A growing number of U.S. households are exclusively accessing internet via smartphones, according to a new report from the Pew Research Center.
While much of the discussion about cord cutting in the U.S. is focused on households that are canceling cable or satellite TV services, this latest finding indicates the trend is now expanding into broadband services.
“The number of people who are smartphone-only internet users—meaning they own a smartphone but do not have traditional home broadband service—has grown from 12% in 2016 to 20% this year,” according to the latest survey from the polling group.
Moreover, while the proportion of American adults with high-speed broadband service at home has steadily increased since 2000, adoption rates have been declining since 2016. Saturation levels may have peaked in 2016 when 73% of U.S. residents had broadband service at home, according to Pew Research Center’s polling data. As of the beginning of this year, adoption dipped to 65%.
Indeed, the 8% decline in at-home broadband service mirrors the 8% rise that Pew Research Center discovered among smartphone-only internet users. While it’s unclear if the latest trends will hold, the advancement of 5G services could ultimately accelerate the current trajectory in both directions.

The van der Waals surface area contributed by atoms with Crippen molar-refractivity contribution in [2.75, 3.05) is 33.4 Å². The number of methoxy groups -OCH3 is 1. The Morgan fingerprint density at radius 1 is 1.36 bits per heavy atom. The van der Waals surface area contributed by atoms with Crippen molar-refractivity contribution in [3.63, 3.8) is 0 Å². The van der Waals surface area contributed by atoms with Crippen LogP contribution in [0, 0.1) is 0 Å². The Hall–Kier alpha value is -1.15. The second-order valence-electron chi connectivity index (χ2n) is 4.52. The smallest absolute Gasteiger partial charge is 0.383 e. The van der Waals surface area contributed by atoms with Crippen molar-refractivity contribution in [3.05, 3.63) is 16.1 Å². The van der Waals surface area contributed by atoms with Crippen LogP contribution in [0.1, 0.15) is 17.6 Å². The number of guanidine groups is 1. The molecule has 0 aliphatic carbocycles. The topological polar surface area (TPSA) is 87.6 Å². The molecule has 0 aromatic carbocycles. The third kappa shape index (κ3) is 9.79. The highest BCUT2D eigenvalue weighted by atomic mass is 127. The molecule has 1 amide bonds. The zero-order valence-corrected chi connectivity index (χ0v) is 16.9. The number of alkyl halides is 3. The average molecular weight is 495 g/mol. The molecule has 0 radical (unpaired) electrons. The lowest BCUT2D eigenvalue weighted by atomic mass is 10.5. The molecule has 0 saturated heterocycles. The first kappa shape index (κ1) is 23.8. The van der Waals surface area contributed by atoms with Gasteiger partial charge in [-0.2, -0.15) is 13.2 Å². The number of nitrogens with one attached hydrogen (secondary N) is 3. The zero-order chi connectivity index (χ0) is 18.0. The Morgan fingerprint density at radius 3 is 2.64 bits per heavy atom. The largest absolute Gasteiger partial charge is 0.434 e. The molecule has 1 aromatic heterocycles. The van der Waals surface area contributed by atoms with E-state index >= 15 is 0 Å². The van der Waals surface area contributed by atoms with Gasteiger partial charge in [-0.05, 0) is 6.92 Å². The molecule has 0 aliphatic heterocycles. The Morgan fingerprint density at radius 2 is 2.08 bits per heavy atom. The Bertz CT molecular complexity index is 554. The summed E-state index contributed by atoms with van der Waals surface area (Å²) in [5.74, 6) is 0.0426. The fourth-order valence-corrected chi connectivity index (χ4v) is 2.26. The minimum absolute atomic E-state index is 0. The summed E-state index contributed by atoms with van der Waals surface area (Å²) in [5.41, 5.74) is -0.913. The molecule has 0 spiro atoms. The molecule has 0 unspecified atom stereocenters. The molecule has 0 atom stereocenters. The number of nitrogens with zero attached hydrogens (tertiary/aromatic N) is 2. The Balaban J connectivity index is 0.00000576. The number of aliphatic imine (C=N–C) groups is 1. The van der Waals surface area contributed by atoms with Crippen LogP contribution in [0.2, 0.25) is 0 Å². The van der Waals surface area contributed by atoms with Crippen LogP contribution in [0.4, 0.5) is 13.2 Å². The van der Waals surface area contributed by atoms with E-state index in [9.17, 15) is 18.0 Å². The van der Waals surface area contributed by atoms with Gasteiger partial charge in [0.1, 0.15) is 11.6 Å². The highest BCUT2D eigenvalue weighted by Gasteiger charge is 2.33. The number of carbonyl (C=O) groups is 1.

Overall, the share of U.S. adults who say they use internet has remained relatively flat since 2016, according to the Pew Research Center.
“A contributing factor behind this slowing growth is that parts of the population have reached near-saturation levels of adoption of some technologies,” wrote Paul Hitlin, a senior researcher at the group.
Other factors weighing on the adoption of broadband in the home include cost and access, particularly in rural communities. Additionally, while many measures of technology adoption have steadied the past two years, the methods people use to connect to digital platforms is constantly shifting and evolving, according to the Pew Research Center.
The group also raised some doubts about the manner in which it and other pollsters track certain adoption metrics. The process and types of questions asked may need to change soon to account for the ubiquitous nature of technology and internet services in particular.